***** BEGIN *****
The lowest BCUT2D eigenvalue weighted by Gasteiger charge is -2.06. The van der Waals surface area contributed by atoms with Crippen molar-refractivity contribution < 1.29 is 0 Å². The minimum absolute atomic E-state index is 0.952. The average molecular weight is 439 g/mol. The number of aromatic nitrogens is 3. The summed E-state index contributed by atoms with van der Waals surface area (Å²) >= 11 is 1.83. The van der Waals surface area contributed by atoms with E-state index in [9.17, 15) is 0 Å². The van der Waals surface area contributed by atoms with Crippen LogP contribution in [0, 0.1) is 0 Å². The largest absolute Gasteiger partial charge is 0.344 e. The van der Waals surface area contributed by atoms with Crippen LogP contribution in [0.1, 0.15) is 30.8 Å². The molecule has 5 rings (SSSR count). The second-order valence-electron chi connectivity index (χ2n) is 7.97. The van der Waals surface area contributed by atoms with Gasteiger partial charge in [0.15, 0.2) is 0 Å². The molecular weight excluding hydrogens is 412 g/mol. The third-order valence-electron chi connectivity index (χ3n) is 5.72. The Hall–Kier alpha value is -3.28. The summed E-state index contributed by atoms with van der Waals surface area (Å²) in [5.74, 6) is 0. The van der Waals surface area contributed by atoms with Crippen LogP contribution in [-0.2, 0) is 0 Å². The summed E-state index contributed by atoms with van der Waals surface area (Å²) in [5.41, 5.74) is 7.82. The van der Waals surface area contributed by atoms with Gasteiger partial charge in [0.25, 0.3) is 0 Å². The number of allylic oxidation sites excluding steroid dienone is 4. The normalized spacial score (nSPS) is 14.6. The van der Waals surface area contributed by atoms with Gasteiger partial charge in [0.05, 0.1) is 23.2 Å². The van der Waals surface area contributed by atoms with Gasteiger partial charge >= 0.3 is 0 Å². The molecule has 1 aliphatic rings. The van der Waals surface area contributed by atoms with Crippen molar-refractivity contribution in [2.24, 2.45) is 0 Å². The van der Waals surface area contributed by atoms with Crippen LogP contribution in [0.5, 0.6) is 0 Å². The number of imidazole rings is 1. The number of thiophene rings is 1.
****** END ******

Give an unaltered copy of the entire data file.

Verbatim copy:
The lowest BCUT2D eigenvalue weighted by Gasteiger charge is -2.06. The van der Waals surface area contributed by atoms with Crippen molar-refractivity contribution < 1.29 is 0 Å². The minimum absolute atomic E-state index is 0.952. The average molecular weight is 439 g/mol. The number of aromatic nitrogens is 3. The summed E-state index contributed by atoms with van der Waals surface area (Å²) >= 11 is 1.83. The van der Waals surface area contributed by atoms with E-state index in [9.17, 15) is 0 Å². The van der Waals surface area contributed by atoms with Crippen LogP contribution in [0, 0.1) is 0 Å². The largest absolute Gasteiger partial charge is 0.344 e. The van der Waals surface area contributed by atoms with Crippen LogP contribution in [0.1, 0.15) is 30.8 Å². The molecule has 5 rings (SSSR count). The second-order valence-electron chi connectivity index (χ2n) is 7.97. The van der Waals surface area contributed by atoms with Gasteiger partial charge in [0.15, 0.2) is 0 Å². The molecular weight excluding hydrogens is 412 g/mol. The third-order valence-electron chi connectivity index (χ3n) is 5.72. The Hall–Kier alpha value is -3.28. The summed E-state index contributed by atoms with van der Waals surface area (Å²) in [5.74, 6) is 0. The van der Waals surface area contributed by atoms with Crippen LogP contribution in [-0.2, 0) is 0 Å². The summed E-state index contributed by atoms with van der Waals surface area (Å²) in [5.41, 5.74) is 7.82. The van der Waals surface area contributed by atoms with Gasteiger partial charge in [0.25, 0.3) is 0 Å². The number of allylic oxidation sites excluding steroid dienone is 4. The normalized spacial score (nSPS) is 14.6. The van der Waals surface area contributed by atoms with Gasteiger partial charge in [0.05, 0.1) is 23.2 Å². The van der Waals surface area contributed by atoms with Gasteiger partial charge >= 0.3 is 0 Å². The molecule has 1 aliphatic rings. The van der Waals surface area contributed by atoms with Crippen molar-refractivity contribution in [2.24, 2.45) is 0 Å². The van der Waals surface area contributed by atoms with Crippen LogP contribution in [0.5, 0.6) is 0 Å². The number of imidazole rings is 1. The number of thiophene rings is 1.